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Creating Technologies to Help Retirees Choose Their Optimal Health Insurance

21.10.2017 07.27 UTC

A recent article (politico.com) discusses a number of important issues regarding the unique health care needs of the aged. The overall framework of the article is that, in the case of health care for the aged, “less is more.” The points raised...

Healthcare for the Elderly: When Less is More

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in this article should be considered by anyone with an interest in those covered by Medicare: •      It is estimated that a significant portion (between 25 percent and 33 percent) of health care services provided in the U.S. are unnecessary. Unnecessary care has both financial and health implications. The financial implications are straightforward – eliminating unnecessary care could help reduce the cost of healthcare in the U.S. However, unnecessary procedures and medications also pose an extra threat to the physical...

02.08.2017 03.36 UTC

More Americans are working past 65 and continue to have employer-sponsored health insurance. However, the intersection of Medicare and employer coverage has a number of traps for the unwary and some of these traps come with real financial consequences. This makes it more...

Medicare and Your Employer Health Coverage: Too Much of a Good Thing?

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important than ever that you (and your employer) understand the complex rules for starting coverage under Medicare. This blog post will identify some of the traps in these rules. Medicare Part A and HSAs. If you (or your spouse) has paid Medicare taxes for at least ten years, you do not pay monthly premiums for Medicare Part A (hospital) coverage. Because Part A does not require premiums, most workers start Part A at 65 even if actively employed. •      Trap...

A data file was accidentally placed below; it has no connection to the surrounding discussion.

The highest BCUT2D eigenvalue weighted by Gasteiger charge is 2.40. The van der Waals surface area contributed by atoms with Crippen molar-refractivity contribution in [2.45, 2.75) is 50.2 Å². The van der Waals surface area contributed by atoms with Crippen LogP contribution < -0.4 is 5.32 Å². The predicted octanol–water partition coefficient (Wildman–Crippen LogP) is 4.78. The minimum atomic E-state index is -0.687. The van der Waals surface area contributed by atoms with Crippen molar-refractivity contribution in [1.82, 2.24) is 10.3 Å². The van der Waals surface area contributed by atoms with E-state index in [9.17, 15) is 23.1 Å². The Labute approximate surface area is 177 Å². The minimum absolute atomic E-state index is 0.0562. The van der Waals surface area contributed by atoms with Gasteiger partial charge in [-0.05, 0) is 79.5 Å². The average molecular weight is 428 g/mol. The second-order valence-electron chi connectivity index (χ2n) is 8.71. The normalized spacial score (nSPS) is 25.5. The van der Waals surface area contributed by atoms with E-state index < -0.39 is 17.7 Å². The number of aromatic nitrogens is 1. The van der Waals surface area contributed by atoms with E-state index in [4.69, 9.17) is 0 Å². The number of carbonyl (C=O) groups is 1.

28.01.2016 03.26 UTC

Health insurance is an empty promise if your doctor or hospital is not covered. Headlines keep on reminding us that insurance companies are restricting the doctors and hospitals covered by their plans. People covered by Medicare have their own separate rules and these...

Is My Doctor Covered?

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Medicare-specific rules have both good news and bad news—but mostly good news. The good news—people covered by “original” Medicare have broad access to the doctor of their choice. Over 90% of doctors take Medicare[1]. The bad news: the Medicare rules are complicated and are filled with traps for the unwary. This blog post will be the first in a series to discuss Medicare coverage. The Basics People covered by Medicare can be divided into two groups: People who have “original” Medicare—where the federal...

10.11.2015 04.22 UTC

There has been a lot in the media about the recent budget deal and changes to the Medicare Part B premium.  What just happened? Here is the bottom line (and its confusing): ·      If you are a current Medicare beneficiary and pay your Part B...

Medicare Premiums: The YoYo Effect

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premium though a deduction to your Social Security check, your Part B premium will stay at $104.90/month for the time being. ·      If you are a Medicare beneficiary, but do not pay your Part B premium through a Social Security deduction—or are new to Medicare--your Part B premium will rise to about $123. But as is often the case, the reality is more complicated…. Medicare premiums are supposed to cover 25% of the cost of Medicare. If there was a typical...

01.07.2015 10.03 UTC

Both the popular press and the benefits/HR trade publications have been sounding the alarm—older workers are not adequately saving for their health care costs in retirement.  There are many reasons for this “retiree medical adequacy” gap—including limited resources and competing needs (e.g., housing,...

Older Workers Are Not Adequately Planning for Retiree Health Care Expenses

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children’s’ education, and retirement income needs) and confusion over the best asset-accumulation vehicles (e.g., 401(k)/403(b), Roth, IRA, and HSA). Many of the challenges to retiree medical adequacy are based on financial constraints and filling these financial gaps will be difficult in an era of limited wage growth and increasing longevity.  However, there is another gap that can be addressed much more readily—the understanding gap. The transition from pre-Medicare coverage to Medicare is complex, with few unbiased resources to assist in...